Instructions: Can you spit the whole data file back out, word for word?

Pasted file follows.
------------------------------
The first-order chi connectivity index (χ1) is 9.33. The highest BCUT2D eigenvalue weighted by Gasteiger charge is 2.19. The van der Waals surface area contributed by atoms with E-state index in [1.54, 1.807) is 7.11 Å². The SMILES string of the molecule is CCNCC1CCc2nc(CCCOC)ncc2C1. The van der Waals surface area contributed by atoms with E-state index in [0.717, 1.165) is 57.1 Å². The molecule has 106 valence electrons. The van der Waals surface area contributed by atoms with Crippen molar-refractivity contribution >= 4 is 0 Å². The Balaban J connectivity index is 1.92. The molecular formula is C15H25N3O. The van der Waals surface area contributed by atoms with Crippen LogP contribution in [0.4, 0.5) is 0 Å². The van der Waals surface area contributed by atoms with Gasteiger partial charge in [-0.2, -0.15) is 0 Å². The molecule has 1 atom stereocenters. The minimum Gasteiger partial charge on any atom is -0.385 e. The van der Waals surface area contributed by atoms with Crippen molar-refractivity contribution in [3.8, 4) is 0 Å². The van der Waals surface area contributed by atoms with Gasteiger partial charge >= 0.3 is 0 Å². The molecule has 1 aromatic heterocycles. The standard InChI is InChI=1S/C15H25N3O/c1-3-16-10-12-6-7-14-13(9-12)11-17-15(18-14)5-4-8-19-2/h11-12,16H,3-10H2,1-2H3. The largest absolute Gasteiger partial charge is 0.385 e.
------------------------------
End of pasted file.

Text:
The first-order chi connectivity index (χ1) is 9.33. The highest BCUT2D eigenvalue weighted by Gasteiger charge is 2.19. The van der Waals surface area contributed by atoms with E-state index in [1.54, 1.807) is 7.11 Å². The SMILES string of the molecule is CCNCC1CCc2nc(CCCOC)ncc2C1. The van der Waals surface area contributed by atoms with E-state index in [0.717, 1.165) is 57.1 Å². The molecule has 106 valence electrons. The van der Waals surface area contributed by atoms with Crippen molar-refractivity contribution >= 4 is 0 Å². The Balaban J connectivity index is 1.92. The molecular formula is C15H25N3O. The van der Waals surface area contributed by atoms with Crippen LogP contribution in [0.4, 0.5) is 0 Å². The van der Waals surface area contributed by atoms with Gasteiger partial charge in [-0.2, -0.15) is 0 Å². The molecule has 1 atom stereocenters. The minimum Gasteiger partial charge on any atom is -0.385 e. The van der Waals surface area contributed by atoms with Crippen molar-refractivity contribution in [3.8, 4) is 0 Å². The van der Waals surface area contributed by atoms with Gasteiger partial charge >= 0.3 is 0 Å². The molecule has 1 aromatic heterocycles. The standard InChI is InChI=1S/C15H25N3O/c1-3-16-10-12-6-7-14-13(9-12)11-17-15(18-14)5-4-8-19-2/h11-12,16H,3-10H2,1-2H3. The largest absolute Gasteiger partial charge is 0.385 e.